The biggest challenge as a Dell CIO is you don’t have the luxury of time —you have a CEO who has acquired 18 companies in the last 30 or so months, and you need to integrate all of that. You have to determine how to be agile, how to be fast, and how to integrate all of those acquisitions quickly so that we can hit the ground running.
Your view on the impact on internal IT as Dell transformed itself from a PC supplier to a services-led organization.
We have always been a top supply chain company, and have world class systems that know how to design, fulfill and sell. For example, when we sell hardware, we can assign an SKU or an asset tag to the product. But, when you sell software or solutions, it requires digital fulfillment capabilities. You require subscription billing and software as-a-service capabilities. These are new things that the IT department needs to develop and drive.
During this transformation, what were the big challenges for the IT function?
The big challenge is prioritizing the right things. As you are continuing, you cannot stop running the business; you cannot stop having operational excellence. We had a good north star vision of where we wanted to go and then carved the roadmap and the road to get to that north star. Having that plan and vision of alignment with the business kind of ensures success.
One of the biggest challenges was in our software and services business. In our software business, it was the launch, and we had to assess whether we start from scratch and build the capabilities, whether we take our hardware base and modify, or whether we actually start with the base that one of the acquisitions had, and that’s actually what we did.
You also have an extremely innovative initiative called reverse mentoring where interns advice the company. Can you tell us more about this?
Reverse mentoring is a concept I picked up when I was in the auto industry, and evolved it myself. When you are trying to innovate, a lot of ideas come from the Gen Y coming in as interns. So, we look at them to do some reverse mentoring of our systems. For us, interns often offer a fresh perspective.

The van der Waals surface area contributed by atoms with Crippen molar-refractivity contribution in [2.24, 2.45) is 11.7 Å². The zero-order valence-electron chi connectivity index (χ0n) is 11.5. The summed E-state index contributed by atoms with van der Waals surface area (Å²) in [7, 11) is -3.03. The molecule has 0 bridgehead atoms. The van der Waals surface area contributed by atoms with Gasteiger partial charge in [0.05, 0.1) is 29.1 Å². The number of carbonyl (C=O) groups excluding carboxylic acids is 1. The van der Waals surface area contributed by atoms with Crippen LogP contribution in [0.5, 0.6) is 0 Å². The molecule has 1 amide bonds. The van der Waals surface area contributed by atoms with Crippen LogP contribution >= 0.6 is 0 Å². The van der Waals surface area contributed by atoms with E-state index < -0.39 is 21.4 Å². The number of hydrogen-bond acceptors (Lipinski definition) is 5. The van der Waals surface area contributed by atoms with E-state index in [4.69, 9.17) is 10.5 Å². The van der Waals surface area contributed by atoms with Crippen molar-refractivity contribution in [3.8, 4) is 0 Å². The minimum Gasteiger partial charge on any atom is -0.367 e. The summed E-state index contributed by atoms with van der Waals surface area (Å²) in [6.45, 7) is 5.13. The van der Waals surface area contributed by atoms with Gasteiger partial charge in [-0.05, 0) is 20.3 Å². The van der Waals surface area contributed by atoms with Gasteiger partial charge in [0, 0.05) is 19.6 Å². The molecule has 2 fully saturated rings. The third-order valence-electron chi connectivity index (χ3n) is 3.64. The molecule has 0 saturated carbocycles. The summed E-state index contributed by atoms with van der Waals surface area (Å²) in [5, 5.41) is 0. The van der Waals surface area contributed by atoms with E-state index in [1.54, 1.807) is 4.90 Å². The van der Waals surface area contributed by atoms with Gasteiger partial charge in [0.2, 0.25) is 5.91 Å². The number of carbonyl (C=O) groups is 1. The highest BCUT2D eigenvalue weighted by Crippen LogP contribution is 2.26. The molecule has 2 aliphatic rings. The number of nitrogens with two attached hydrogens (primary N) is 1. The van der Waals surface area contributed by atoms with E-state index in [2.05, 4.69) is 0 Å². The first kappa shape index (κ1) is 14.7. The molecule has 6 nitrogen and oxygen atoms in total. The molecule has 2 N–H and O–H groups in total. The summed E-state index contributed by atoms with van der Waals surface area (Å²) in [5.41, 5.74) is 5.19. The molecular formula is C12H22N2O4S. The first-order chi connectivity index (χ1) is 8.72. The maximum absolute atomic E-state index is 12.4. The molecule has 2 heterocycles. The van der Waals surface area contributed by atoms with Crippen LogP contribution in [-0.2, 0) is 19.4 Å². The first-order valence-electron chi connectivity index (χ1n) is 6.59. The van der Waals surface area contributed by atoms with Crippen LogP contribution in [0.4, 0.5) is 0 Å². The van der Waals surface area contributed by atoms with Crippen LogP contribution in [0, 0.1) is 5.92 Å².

Can you give us some examples where the reverse mentoring process has helped you take a relook at existing processes?
One innovation that has come out of this initiative is our mergers and acquisitions playbook, which has changed a lot with the tremendous amount of new capabilities suggested. Interns have also contributed to improvements to the helpdesk. They could take one look at our incident tickets and say what is the problem and bring in improvements to the whole process. As an organization, you have to be smart enough to look for that fresh thinking.
You also use Salesforce Chatter internally to gauge user satisfaction. How does this help your IT team?
While your system management tools may show that the systems are up 99.999 percent, you may actually find employees complaining on the internal social collaboration platform, Chatter, saying that the system is slow. Both are equally important. The clinical data may come from the trouble tickets being raised, while the pathological data is what my customers are writing about me. So, while my trouble tickets may say that the systems are in good shape, the customers may be writing on our social networking platform that the system is slow. The pathological data is critical for being a successful CIO. We have automated this aspect, so that we clearly know the systems or apps being affected.